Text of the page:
Last week, the publishing agency closed Blockbuster Preview magazine just five months after winning the work for the DVD and games rental firm, amid rumours that it failed to woo advertisers. It is now conducting a wide-ranging review of its business, with a view to becoming a mainly fee-based publisher. Titles up for renegotiation include Debenhams Desire, Homebase Ideas and a handful of premium hotel publications.
In addition, Publicis Blueprint's chief executive, Jason Frost, is considering his future, while finance director Paul Jeal has already departed.
Craig Smith, the agency's marketing director, claims Publicis Blueprint is leading a change in the way customer publishing is funded. 'Every publisher is over-dependent on this revenue model. Frankly, it is time we all moved beyond it,' he says. 'This moment has been a long time coming. I am not denying that this is a painful time for us, but we are trying to create a new industry paradigm.'
Andrew Hirsch, chief executive of rival John Brown, which produces Waitrose Food Illustrated, fears Publicis Blueprint may have tarnished the reputation of the entire discipline. 'I am very angry about it. We have worked hard as an industry to prove how successful customer magazines are, and I hope no damage has been done,' he says.
'We put a stake in the ground 10 years ago that we would only do fee-based work. When Homebase approached us, we said there was no way that could be an advertiser-funded model. We proved that we have taken the right path.'
Another publisher that refuses purely advertising-funded business is Haymarket Network, publisher of the Army's Camouflage magazine, among others.
'We have been waiting for something like this to happen because we couldn't believe that any of the ad-funded models were being successful,' says Haymarket Network managing director Juliet Slot. 'We have no advertiser-funded projects in our portfolio. It was felt that the risk of such publications would be far too high for our business.'
With its client Sky, for example, Haymarket Network receives a fee for producing Sky Sports magazine and shares advertising revenue based on an agreed commission structure.
On the face of it, customer magazines are in rude health. In the latest ABCs, for July to December 2007, eight of the top 10 magazines in terms of circulation were customer titles, and according to the Association of Publishing Agencies (APA), a customer magazine is launched every working day.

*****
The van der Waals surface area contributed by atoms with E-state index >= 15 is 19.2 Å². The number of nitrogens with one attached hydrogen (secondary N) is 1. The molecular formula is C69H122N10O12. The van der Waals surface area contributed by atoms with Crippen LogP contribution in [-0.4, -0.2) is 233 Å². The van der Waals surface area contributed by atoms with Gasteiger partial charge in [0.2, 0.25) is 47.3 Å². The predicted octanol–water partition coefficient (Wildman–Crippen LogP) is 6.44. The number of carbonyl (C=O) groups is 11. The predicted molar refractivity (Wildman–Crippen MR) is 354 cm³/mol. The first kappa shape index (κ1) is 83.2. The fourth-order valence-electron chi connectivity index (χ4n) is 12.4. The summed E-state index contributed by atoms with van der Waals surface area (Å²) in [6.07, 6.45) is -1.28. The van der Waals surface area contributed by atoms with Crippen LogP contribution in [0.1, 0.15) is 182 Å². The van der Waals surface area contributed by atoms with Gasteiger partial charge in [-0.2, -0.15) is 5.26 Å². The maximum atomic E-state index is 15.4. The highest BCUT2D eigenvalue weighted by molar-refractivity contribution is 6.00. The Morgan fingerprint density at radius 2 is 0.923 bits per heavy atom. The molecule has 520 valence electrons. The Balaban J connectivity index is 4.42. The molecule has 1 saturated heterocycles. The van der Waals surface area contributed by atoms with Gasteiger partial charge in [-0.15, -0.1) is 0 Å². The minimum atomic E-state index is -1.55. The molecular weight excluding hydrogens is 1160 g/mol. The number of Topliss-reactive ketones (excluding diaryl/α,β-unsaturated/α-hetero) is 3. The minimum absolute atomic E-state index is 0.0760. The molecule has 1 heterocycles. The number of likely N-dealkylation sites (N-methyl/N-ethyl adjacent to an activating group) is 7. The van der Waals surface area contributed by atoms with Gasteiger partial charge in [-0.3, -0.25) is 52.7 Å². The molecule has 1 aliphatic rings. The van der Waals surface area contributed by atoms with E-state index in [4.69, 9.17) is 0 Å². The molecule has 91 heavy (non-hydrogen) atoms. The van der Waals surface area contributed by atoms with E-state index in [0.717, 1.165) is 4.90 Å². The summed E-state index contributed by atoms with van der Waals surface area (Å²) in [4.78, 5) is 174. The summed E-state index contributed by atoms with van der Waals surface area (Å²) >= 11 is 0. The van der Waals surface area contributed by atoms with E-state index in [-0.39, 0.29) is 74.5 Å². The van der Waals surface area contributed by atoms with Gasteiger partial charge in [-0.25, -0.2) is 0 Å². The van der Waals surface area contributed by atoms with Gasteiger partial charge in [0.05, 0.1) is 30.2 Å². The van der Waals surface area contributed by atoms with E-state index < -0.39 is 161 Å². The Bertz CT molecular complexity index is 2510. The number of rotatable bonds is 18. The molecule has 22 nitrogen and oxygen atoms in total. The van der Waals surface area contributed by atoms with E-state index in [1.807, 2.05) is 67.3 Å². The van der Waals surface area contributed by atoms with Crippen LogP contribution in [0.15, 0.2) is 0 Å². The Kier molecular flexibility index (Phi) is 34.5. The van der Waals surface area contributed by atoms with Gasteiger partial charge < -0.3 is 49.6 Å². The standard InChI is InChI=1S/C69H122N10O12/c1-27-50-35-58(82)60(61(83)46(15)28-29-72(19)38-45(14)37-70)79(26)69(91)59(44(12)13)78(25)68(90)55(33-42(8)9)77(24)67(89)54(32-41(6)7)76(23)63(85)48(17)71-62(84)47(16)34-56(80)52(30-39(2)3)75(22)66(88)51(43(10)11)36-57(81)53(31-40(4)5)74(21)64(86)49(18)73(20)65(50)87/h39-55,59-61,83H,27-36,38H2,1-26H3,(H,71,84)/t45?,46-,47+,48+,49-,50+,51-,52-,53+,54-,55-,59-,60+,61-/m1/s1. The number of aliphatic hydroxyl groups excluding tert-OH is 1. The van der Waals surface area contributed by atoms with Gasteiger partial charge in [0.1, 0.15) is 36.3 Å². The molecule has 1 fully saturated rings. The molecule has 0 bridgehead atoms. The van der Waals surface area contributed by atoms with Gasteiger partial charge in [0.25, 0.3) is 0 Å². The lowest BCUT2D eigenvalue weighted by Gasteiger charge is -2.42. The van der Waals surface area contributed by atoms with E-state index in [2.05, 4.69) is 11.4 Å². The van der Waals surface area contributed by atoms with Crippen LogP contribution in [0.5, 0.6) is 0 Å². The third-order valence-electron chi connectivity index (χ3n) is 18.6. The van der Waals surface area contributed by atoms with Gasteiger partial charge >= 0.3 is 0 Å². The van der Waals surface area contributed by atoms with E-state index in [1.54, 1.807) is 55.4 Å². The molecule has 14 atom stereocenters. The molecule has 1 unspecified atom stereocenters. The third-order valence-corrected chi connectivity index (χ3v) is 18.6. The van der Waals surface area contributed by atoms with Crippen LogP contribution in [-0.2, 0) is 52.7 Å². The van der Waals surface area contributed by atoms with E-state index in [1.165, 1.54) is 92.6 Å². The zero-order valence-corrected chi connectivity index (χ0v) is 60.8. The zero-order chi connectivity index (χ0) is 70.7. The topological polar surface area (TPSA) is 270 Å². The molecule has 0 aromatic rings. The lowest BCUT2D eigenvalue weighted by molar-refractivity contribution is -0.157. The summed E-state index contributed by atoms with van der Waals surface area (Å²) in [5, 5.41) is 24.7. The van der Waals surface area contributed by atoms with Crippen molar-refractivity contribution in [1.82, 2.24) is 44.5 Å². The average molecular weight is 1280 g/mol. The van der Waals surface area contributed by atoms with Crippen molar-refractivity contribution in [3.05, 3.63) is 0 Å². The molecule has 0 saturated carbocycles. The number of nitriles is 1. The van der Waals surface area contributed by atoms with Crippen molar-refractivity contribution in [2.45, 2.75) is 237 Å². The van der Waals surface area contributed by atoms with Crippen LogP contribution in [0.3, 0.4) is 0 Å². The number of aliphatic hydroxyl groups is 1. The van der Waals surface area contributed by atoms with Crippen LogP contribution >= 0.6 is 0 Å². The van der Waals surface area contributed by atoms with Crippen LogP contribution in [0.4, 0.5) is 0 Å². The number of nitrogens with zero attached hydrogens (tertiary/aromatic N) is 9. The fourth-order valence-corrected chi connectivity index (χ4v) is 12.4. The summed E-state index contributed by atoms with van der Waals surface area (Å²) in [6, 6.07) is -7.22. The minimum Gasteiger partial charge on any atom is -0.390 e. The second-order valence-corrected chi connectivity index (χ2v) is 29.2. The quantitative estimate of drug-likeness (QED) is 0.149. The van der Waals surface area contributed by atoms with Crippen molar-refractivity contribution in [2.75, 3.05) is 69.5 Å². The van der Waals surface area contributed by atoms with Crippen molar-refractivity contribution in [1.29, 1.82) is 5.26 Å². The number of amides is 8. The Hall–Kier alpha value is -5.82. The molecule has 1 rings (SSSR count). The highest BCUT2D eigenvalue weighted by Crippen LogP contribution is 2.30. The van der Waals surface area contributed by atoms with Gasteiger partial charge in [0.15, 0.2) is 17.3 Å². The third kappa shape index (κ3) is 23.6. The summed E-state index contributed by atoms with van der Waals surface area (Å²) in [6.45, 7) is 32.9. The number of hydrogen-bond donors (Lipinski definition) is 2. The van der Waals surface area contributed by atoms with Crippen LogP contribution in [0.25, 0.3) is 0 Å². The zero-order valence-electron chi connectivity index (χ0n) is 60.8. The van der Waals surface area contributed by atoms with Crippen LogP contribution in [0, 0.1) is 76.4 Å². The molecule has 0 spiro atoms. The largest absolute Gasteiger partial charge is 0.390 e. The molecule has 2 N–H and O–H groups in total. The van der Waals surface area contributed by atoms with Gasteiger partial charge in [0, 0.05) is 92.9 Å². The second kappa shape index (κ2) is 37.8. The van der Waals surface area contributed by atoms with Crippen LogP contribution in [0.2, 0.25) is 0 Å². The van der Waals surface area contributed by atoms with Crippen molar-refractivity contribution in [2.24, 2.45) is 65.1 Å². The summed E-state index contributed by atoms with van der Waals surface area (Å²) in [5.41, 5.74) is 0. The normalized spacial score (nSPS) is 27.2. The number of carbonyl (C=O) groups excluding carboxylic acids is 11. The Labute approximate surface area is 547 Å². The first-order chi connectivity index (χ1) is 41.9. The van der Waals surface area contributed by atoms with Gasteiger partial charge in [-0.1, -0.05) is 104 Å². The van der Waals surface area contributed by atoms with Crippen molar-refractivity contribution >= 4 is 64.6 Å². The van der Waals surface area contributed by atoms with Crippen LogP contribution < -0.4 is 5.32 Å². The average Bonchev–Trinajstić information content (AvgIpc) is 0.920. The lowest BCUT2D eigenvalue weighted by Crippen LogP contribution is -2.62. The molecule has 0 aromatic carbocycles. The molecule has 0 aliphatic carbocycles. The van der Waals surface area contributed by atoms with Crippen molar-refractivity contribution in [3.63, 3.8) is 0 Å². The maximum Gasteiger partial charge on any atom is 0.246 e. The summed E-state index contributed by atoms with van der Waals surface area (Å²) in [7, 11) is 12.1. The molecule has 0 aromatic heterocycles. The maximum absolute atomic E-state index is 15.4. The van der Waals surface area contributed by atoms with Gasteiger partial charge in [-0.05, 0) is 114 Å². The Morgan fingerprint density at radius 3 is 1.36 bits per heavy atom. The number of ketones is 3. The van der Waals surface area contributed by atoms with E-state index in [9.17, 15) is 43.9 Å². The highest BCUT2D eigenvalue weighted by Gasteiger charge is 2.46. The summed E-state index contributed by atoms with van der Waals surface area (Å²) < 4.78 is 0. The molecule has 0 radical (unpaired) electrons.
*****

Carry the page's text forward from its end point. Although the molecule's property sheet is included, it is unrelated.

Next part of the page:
Julia Hutchison, chief operating officer at the APA, says customer magazines should be purchased like any other marketing medium, through the payment of a fee. 'I hope clients realise that these magazines must be funded in a viable way,' she adds. 'In some instances they can take advertising and it works well for some models. We are not saying "never do it", we are saying "be realistic".'
Hirsch believes the main pitfall with ad-funded magazines is that the client does not appreciate the full value of the work being done for them. 'Anyone can go out and sell something for nothing,' he says. 'The most profitable publishers are fee-based.'
There are success stories, however. Superdrug's customer title Dare, which is produced by River Publishing, is purely ad-funded and distributed free in stores and via handouts.
'Superdrug has a great range of suppliers who advertise in magazines. It is about building a picture that works for both advertiser and client,' says Ed Axon, managing director of River Publishing. 'An ad-funded magazine can work - it depends on whom they are for and how well they have been researched. But we would never guarantee revenue if we hadn't fully researched the market.'
With marketing budgets squeezed, the advertiser-funded route can appear attractive, and there is a temptation for publishers to overestimate potential revenue to secure new business. But Publicis Blueprint's Smith believes these days are numbered. 'The agency needs to have an element of responsibility. A lot are tempted to over-promise, but it sends out the wrong message to the wrong kind of client,' he says.
Publicis Blueprint is now renegotiating with some of its clients in an attempt to reduce its exposure to display revenue. 'That doesn't mean that overnight we will convert to a wholly fee-based model, but we will be asking clients to share some of the risk,' adds Smith.
With reputations and jobs at stake, publishers are likely to closely examine the risk they are taking on before committing to new business in the future.